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Neumann-Roman Redux: Catholic League Championship Preview

02/22/2016, 1:15am EST
By Josh Verlin & Aron Minkoff

Lamar Stevens (11) and Dhamir Cosby-Roundtree go head-to-head in Neumann-Goretti's win over Roman Catholic in January. (Photo: Josh Verlin/CoBL)

Aron Minkoff (@AronMinkoff) &
Josh Verlin (@jmverlin)

It is quite possible that the best game of the Pennsylvania high school basketball season is upon us.

Certainly the most-anticipated.

In front of what's sure to be one of the loudest crowds around all year, only one Philadelphia Catholic League boys’ basketball team will be cutting down the nets of the Palestra on Monday night.

All eyes will be trained on the Cahillites of Roman Catholic as they look to defend their title versus the very team they took the crown from, the Neumann-Goretti Saints.

“I’m looking forward to it a lot,” Roman senior Tony Carr said. “It’s going to be a great game, great atmosphere, just like it always is.”

Carr and his Cahillites, fresh off a season in which they broke the Saints streak of six consecutive PCL titles, will look to start a streak of their own.

In a match for redemption, these two teams met on January 6 at Neumann-Goretti. The game would not live up to the expected close battle, as Neumann-Goretti triumphed 85-68 in a packed South Philly gymnasium.

It's a game nobody on Roman has forgotten.

“I felt that they were hungrier than us,” Roman head coach Chris McNesby said. “They played a little bit of revenge off of the previous year. Coming into the season, there was a lot of hype about us, you know expected to win. You always have that target on your back. They had their shot, and they were at home. They were hungry and it showed.”

Roman was not completely healthy in that game, either. Big man Paul Newman, the teams’ starting 6-foot-7 senior center, missed the match with concussion related issues, but has returned to the team and should play a huge factor in Monday’s rematch.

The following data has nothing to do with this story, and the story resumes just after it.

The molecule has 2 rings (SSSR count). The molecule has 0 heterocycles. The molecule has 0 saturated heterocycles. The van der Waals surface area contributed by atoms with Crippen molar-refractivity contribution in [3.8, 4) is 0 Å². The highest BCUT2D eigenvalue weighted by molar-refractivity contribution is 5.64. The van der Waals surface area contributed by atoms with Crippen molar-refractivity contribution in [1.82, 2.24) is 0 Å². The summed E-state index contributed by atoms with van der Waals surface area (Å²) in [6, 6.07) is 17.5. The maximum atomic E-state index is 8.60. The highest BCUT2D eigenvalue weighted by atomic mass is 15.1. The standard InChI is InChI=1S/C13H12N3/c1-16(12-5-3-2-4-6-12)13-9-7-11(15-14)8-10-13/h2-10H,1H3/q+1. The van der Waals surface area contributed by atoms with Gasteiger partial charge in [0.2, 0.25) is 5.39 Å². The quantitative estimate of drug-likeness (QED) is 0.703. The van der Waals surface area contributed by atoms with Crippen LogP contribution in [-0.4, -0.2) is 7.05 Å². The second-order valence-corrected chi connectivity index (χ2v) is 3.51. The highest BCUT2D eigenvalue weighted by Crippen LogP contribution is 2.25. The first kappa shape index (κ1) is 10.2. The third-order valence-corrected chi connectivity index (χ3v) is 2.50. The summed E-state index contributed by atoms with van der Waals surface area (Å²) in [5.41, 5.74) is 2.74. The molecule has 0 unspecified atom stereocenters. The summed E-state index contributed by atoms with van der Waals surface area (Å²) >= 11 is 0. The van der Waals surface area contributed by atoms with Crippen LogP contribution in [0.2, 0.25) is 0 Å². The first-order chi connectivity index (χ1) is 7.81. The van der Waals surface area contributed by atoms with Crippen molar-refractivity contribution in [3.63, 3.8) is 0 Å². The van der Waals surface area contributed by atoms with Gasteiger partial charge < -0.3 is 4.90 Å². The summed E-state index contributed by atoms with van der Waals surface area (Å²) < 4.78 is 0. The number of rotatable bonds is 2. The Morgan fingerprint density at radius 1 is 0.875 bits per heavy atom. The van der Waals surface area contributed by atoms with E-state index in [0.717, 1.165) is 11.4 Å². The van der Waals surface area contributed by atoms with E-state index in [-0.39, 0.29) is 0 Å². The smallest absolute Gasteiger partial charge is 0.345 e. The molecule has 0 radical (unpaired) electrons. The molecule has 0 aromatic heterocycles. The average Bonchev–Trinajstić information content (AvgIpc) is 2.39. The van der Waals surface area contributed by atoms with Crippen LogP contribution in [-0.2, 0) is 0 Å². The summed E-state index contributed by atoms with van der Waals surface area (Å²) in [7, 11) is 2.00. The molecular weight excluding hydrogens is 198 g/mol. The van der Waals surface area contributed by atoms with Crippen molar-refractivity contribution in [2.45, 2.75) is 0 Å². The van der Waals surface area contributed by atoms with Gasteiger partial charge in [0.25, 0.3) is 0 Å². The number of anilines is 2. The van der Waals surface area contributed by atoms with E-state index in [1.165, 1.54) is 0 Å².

“Paul is an experienced guy that has been in the league for a while and knows the deal,” McNesby said. “It is nice for us to have some depth. Last time we didn't have as much, but for Paul to hopefully be able to neutralize Roundtree, which is hard to do, but Paul is a big body that takes up some space blocks things up a bit and people have to account for that. So it is nice for us to have.”

With a healthy roster and a veteran group led by a Big Ten-bound trio, it would be silly to count Roman out.

The Cahillites are a proven entity and know what it takes to win. They certainly have the talent to do so and an added sense of motivation as well.

“I just feel like my biggest motivational factor is going back-to-back,” Carr said.” I feel like this is a prestigious league, the Catholic League, and just winning one championship is good but just having the chance to go back-to-back is huge for us.”

The 6-foot-4 Carr has always thrived on the big stage, as if he looks for that moment. When that moment does come, it is Carr who wants the ball in his hands, and Carr who usually delivers.

“I have always said Tony is a gamer,” McNesby said. “In big games kinda rises. It has always been in key crucial moments...He always has that ability to kinda understand when his team needs a bucket, when his team needs for him to be aggressive. I think that is just him being a winner and having that sense of when he needs to go.”

Carr finished with 24 points in a semifinal victory over Archbishop Carroll, the only other Catholic League team to defeat the Cahillites this season. One of three Penn State commits that form the Roman “Big Three,” Carr is joined by Nazeer Bostick and Lamar Stevens, who chimed in 14 and 13 points of their own.

On the flip side, Neumann-Goretti is anchored by the junior duo of guard Quade Green and forward Dhamir Cosby-Roundtree. The 6-foot Green averages 17.2 ppg which is fourth overall in the Catholic League, while the 6-foot-9 Cosby-Roundtree chimes in 13.2 ppg and routinely finishes with 10-plus rebounds.